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Official Journal of the , , , ,
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Indexed/Abstracted in: CINAHL, Current Contents/Clinical Medicine, EMBASE, PubMed/MEDLINE, Science Citation Index Expanded (SciSearch), Scopus
Impact Factor 2,063
Online ISSN 1973-9095
Meinzer M., Paul I., Wienbruch C., Djundja D., Rockstroh B.
1 Department of Psychology, University of Konstanz, Konstanz, Germany
2 Malcolm Randall VAMC, Brain Research and Rehabilitation Center, Gainesville, FL, USA
3 Department of Clinical and Health Psychology, University of Florida, Gainesville, FL, USA
Aim. Little is known about how treatment affects the neural substrate of language function in stroke sufferers. In the present study authors investigated neuronal correlates of treatment induced recovery of language functions in patients with chronic aphasia.
Methods. In 10 chronic aphasia patients and 10 age- and gender-matched control participants, evoked high-frequency activity (HFA, >20 Hz) was determined from the magnetoencephalogram in an automatic word recognition task, in which content, function, and pseudowords were visually presented at fast rate (350-ms). Recording was repeated after 2 weeks, in aphasics after intensive language training to evaluate training effects, in controls to establish HFA stability.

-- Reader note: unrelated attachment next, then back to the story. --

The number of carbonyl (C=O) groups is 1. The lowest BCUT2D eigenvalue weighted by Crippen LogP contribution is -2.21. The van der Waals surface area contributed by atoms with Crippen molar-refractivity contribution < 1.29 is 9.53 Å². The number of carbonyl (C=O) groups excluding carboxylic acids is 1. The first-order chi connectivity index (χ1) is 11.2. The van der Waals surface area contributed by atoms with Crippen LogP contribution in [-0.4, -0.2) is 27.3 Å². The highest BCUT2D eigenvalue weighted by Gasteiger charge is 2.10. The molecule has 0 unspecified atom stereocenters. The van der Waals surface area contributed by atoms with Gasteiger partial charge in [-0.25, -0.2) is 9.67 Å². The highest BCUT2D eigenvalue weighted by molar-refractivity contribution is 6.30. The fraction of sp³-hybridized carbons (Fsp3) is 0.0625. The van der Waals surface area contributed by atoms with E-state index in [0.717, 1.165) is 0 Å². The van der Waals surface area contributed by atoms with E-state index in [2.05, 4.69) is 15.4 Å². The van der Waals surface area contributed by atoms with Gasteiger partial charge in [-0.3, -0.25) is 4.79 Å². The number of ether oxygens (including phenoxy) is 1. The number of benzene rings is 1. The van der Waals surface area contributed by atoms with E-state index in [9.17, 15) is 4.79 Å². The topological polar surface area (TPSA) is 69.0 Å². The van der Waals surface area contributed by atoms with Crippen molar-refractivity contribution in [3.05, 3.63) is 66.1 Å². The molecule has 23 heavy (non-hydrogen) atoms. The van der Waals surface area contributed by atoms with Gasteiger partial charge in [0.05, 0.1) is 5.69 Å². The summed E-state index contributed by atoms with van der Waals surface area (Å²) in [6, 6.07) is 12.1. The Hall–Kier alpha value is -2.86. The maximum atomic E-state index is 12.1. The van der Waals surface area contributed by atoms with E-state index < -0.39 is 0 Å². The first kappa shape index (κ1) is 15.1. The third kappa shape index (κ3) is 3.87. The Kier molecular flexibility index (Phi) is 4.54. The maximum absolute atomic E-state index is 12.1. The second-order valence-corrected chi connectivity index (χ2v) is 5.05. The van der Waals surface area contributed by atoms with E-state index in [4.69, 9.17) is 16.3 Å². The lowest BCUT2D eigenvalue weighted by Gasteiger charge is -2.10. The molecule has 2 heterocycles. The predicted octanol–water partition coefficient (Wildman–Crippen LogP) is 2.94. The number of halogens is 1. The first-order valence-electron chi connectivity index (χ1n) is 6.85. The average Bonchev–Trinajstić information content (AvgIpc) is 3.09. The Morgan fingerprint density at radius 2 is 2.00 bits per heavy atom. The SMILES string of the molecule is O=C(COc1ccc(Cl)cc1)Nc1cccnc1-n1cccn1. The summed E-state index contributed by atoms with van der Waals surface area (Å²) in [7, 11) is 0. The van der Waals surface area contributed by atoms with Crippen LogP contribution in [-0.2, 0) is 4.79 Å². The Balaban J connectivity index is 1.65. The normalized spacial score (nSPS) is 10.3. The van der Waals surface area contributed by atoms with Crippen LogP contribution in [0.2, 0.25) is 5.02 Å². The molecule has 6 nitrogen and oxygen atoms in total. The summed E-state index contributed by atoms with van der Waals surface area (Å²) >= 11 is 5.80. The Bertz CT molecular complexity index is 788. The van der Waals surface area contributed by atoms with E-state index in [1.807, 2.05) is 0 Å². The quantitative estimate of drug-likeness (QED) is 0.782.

Results. In the first recording, bilateral HFA distribution in controls contrasted right-hemispheric predominance in the patients. After training, this right>left asymmetry in aphasics was reduced to a bilateral pattern similar to controls. While word class did not substantially affect HFA patterns in the two groups, enhanced right-hemispheric HFA in the patients varied with better language function (test performance) prior to training, while after training, left-temporal function- and pseudoword evoked HFA varied with performance in tests of written language.
Conclusion. Results suggest that HFA might serve as a measure in the evaluation of rehabilitation efforts in chronic aphasia: enhanced right-hemispheric HFA might indicate compensatory activation of contralateral language areas, which tends towards patterns comparable to normal subjects after effective language training.